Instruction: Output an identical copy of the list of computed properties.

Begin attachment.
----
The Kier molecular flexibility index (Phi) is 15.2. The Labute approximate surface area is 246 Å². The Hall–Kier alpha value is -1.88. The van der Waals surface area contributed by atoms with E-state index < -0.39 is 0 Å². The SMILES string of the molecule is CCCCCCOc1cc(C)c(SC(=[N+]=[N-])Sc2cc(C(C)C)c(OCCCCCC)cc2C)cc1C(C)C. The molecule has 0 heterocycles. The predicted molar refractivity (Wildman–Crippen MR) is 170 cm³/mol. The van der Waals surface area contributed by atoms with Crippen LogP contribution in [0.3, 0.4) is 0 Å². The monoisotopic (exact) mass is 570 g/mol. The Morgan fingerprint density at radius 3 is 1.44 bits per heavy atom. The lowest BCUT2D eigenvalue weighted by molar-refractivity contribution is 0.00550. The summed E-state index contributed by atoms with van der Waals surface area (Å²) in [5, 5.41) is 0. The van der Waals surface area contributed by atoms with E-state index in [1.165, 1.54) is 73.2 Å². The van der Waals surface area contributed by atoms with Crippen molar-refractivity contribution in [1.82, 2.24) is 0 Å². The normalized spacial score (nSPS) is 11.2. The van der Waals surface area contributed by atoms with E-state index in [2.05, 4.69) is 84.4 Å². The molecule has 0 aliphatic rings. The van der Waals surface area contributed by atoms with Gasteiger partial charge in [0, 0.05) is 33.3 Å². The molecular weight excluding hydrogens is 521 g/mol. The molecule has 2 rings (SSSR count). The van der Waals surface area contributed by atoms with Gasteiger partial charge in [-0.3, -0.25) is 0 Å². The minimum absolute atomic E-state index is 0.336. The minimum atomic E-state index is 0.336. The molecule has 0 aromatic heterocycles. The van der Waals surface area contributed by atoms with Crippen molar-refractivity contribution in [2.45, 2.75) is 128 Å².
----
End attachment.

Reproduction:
The Kier molecular flexibility index (Phi) is 15.2. The Labute approximate surface area is 246 Å². The Hall–Kier alpha value is -1.88. The van der Waals surface area contributed by atoms with E-state index < -0.39 is 0 Å². The SMILES string of the molecule is CCCCCCOc1cc(C)c(SC(=[N+]=[N-])Sc2cc(C(C)C)c(OCCCCCC)cc2C)cc1C(C)C. The molecule has 0 heterocycles. The predicted molar refractivity (Wildman–Crippen MR) is 170 cm³/mol. The van der Waals surface area contributed by atoms with Crippen LogP contribution in [0.3, 0.4) is 0 Å². The monoisotopic (exact) mass is 570 g/mol. The Morgan fingerprint density at radius 3 is 1.44 bits per heavy atom. The lowest BCUT2D eigenvalue weighted by molar-refractivity contribution is 0.00550. The summed E-state index contributed by atoms with van der Waals surface area (Å²) in [5, 5.41) is 0. The van der Waals surface area contributed by atoms with E-state index in [1.165, 1.54) is 73.2 Å². The van der Waals surface area contributed by atoms with Crippen molar-refractivity contribution in [1.82, 2.24) is 0 Å². The normalized spacial score (nSPS) is 11.2. The van der Waals surface area contributed by atoms with E-state index in [2.05, 4.69) is 84.4 Å². The molecule has 0 aliphatic rings. The van der Waals surface area contributed by atoms with Gasteiger partial charge in [0, 0.05) is 33.3 Å². The molecular weight excluding hydrogens is 521 g/mol. The molecule has 2 rings (SSSR count). The van der Waals surface area contributed by atoms with Gasteiger partial charge in [-0.3, -0.25) is 0 Å². The minimum absolute atomic E-state index is 0.336. The minimum atomic E-state index is 0.336. The molecule has 0 aromatic heterocycles. The van der Waals surface area contributed by atoms with Crippen molar-refractivity contribution in [2.45, 2.75) is 128 Å².